My regrets for such a long silence! Many posts have been started over the past weeks, only to be waylaid and left on the desktop…
Last night I was on the website for the Toronto-based new music organization Soundstreams, looking for info on their upcoming season, and I chanced upon a concert recording made back in March of 2011. It was a recording of ‘Breathe,’ a piece composed by James Rolfe and scored for three female voices with medieval instrumental ensemble, which in this case meant organ, recorder, nyckelharpa, lute and percussion. The words included texts from Hildegard of Bingen.
For the premiere, Soundstreams arranged for a collaboration between Norway’s Trio Medieval and the instrumentalists of the Toronto Consort, so lucky me – I was a part of it. Last night, listening, I was vividly reminded of how beautiful the piece was, and of the real fun it had been to rehearse and play it. Yes, there were some moments when we all thought we might come undone – but what a total pleasure it really was. Even if you think you don’t like ‘new’ music, give this a listen:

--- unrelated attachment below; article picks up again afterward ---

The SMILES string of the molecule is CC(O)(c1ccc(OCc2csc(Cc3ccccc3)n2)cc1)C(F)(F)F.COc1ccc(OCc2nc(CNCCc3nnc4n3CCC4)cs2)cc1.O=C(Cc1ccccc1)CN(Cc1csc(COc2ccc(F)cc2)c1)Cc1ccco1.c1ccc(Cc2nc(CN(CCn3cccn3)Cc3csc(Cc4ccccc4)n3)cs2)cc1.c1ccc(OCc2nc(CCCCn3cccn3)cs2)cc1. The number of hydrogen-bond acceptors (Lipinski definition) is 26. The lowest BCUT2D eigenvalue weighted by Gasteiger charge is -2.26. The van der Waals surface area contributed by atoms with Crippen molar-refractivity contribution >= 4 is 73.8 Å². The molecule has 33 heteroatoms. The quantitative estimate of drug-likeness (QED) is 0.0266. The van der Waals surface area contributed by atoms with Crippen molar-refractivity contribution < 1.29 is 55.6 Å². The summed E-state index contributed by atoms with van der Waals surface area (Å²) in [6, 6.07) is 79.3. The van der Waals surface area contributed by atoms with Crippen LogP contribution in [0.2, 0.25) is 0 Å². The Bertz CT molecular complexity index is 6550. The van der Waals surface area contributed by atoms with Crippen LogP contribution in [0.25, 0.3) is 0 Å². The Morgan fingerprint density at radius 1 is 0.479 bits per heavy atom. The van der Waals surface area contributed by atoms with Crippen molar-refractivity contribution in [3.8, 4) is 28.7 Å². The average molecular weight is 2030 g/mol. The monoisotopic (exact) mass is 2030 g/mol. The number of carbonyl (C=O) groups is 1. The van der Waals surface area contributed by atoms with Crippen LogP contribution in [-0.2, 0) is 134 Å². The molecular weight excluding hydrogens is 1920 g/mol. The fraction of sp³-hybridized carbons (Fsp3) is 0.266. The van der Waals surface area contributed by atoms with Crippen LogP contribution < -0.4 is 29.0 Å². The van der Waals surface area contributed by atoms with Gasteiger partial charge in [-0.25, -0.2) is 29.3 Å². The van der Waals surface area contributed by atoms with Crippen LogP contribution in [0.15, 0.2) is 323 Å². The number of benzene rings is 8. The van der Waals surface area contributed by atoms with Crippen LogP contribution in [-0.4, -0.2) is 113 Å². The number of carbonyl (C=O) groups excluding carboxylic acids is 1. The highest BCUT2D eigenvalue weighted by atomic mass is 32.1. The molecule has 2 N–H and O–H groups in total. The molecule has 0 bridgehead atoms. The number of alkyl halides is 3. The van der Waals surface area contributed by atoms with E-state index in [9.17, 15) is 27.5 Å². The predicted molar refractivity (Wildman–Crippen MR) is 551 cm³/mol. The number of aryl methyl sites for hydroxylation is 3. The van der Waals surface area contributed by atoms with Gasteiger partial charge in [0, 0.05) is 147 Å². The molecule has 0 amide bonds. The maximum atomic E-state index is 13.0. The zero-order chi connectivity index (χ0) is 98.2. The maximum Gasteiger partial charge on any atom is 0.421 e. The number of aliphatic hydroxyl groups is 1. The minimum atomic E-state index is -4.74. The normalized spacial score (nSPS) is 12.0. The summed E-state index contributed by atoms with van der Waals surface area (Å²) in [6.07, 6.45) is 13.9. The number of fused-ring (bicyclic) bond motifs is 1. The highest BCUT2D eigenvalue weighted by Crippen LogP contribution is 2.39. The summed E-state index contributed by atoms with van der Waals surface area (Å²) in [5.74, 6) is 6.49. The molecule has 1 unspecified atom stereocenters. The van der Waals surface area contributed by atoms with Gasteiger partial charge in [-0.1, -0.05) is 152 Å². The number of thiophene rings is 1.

We rehearsed and performed in St. Anne’s Anglican, one of Toronto’s most historic churches. Built anew in 1907, the architect Wm. Ford Howland styled it after Byzantine models, and it has a beautiful central dome which dazzles with painted stars. Members of Canada’s artist collective the Group of Seven – MacDonald, Carmichael and Varley – were among the artists who decorated the new church in 1923 with spectacular paintings and sculpture. Worth a visit if you haven’t seen it!
I took some shots to remember the experience. Here are three.
Part of the ceiling, St. Anne’s Anglican
Around the organ – not the one we used! –